What Is The Requirement?
By American Security Council Foundation ASCF December 5, 2013
Region: Middle East
Recently, a local newspaper published a 12-page special section entitled ''Aerospace, Defense and Homeland Security.'' Twelve members of Congress were among those who wrote columns regarding their concerns about our capabilities in those general areas, as these capabilities have been affected by past and current budget appropriations - and might be affected in the future.
Without exception, the columns identify a large number of objects requiring attention: burgeoning terrorist threats to our homeland, the aging of our air fleets and the erosion of our air superiority, the growing demands of cyber security, the impact of sequestration on the training and readiness of our forces, and the repercussions straining the economy as contracts are cancelled or not renewed and jobs are lost. Overall, the shrinking of our defense budget and the reductions of the armed forces' size and strength will require extraordinary effort, innovation and determination to maintain the quality and mission capabilities of the total force while ensuring the continuing application of new technologies to modernize air, sea and landpower.
Those eloquent and astute expressions of concerns create a prospect of serious challenges for the maintenance of our security and the ability to project military power in the coming years as we attempt to restore our country to economic health. But there is one great question that no one seems to address: What is the grand requirement for identifying the military forces that will be capable of guaranteeing our national security and protecting our national interests? Considering the enormity of the current threats to our well-being, how many ships and carrier task forces and Marine divisions does the Navy really need? How many intercontinental ballistic missiles and squadrons of bombers and fighters will satisfy Air Force mission demands? And, of course what is the end strength and structure of the Army that will provide a reasonable risk land power capability?
The constitutional responsibility for answering those questions rests with Congress. For many years, however, that responsibility has been expressed by DoD, the office of Management and Budget, and the White House staff. No one asks what the requirements are, only what we can have for the dollars we want to spend. Even the Quadrennial Defense Review, originally meant to be a statement of requirements, soon became an accommodation document explaining how well we would fare with the resources made available, a regurgitation of the services' annual POMs (program objective memorandums).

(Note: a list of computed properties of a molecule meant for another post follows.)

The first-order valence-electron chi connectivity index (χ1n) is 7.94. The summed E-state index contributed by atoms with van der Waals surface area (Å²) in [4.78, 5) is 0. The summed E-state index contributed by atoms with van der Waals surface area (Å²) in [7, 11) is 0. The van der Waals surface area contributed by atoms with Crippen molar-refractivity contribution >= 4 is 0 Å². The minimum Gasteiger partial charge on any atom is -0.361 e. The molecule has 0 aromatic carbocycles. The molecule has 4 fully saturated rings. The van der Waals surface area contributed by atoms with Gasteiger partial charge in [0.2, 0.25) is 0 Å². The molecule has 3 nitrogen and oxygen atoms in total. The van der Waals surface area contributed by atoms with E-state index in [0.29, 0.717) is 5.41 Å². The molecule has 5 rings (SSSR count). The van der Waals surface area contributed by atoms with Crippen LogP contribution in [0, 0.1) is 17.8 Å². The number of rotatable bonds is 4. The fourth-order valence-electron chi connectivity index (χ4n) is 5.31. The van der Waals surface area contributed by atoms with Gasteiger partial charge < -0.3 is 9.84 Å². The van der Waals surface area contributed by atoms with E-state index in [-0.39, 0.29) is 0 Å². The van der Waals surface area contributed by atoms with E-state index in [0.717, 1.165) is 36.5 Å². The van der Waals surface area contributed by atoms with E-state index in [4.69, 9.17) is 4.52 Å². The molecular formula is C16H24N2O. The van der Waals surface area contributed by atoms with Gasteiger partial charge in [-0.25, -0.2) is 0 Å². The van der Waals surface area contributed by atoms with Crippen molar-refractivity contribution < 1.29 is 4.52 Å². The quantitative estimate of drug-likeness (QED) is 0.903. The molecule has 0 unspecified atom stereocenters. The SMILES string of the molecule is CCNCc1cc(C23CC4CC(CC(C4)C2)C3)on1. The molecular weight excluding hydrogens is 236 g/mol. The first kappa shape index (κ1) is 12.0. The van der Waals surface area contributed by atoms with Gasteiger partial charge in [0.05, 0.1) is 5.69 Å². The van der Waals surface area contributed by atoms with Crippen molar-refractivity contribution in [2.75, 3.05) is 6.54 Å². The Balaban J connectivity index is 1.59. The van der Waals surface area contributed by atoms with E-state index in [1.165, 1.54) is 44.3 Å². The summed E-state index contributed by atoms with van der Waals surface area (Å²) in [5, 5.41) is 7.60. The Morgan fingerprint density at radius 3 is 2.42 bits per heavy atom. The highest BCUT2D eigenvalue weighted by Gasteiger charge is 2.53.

The profusion of threats guarantees that all our armed services face challenges that require serious attention. The greatest threat for which we have to prepare is the worldwide expansion of terrorism, a growth industry promoted principally by Islamist groups of varying strengths, capabilities and locations. Nevertheless, we are still at war in Afghanistan, and we are still being challenged by a growing Chinese military and a Russian resurgence that threatens its neighbors and maintains a world-class nuclear missile delivery capability. Iran and North Korea have become nuclear threats, the Middle East is in turmoil, and terrorist entities are infiltrating Africa and Latin America. There is no dearth of potential crises that might require a military response to protect our interests or those of allies whom we are treaty-bound to assist.
In the face of that situation, we already know that budget allocations of the past two years are reducing the Army to the inadequate size of pre-9/11 and providing little capability to repair the damages and restore the systems lost during the wars in Iraq and Afghanistan. We already know that sequestration will reduce the Army to pre-World War II conditions and the portent of disasters comparable to the early years of that war. We already know that Army leaders must try to balance the retention of structure with the cost reductions promised by ''hollowing'' the force. We already know that a serious crisis involving a major power combination will require a mobilization for which there are no plans and no legislation to draft an Army or to energize industry to wartime production. We already know that the time required to react to any serious crisis will be more costly and will assume greater risks.
Congress should be aware that the policy of ''peace through strength'' requires an anvil of strength before the hammering of peace promises can be dealt with successfully. It is past time for them to ask what the size and structure of that anvil need to be. It is also past time for the services to have such a study at hand in the event that Congress asks.
Gen. Frederick J. Kroesen, USA Ret., formerly served as Vice Chief of Staff of the U.S. Army and commander in chief of U.S. Army Europe. He is a senior fellow of AUSA's Institute of Land Warfare and Vice President of the American Security Council Foundation
Reprinted with permission from ARMY Magazine, Vol. 63 #12, copyright 2013, the Association of the United States Army.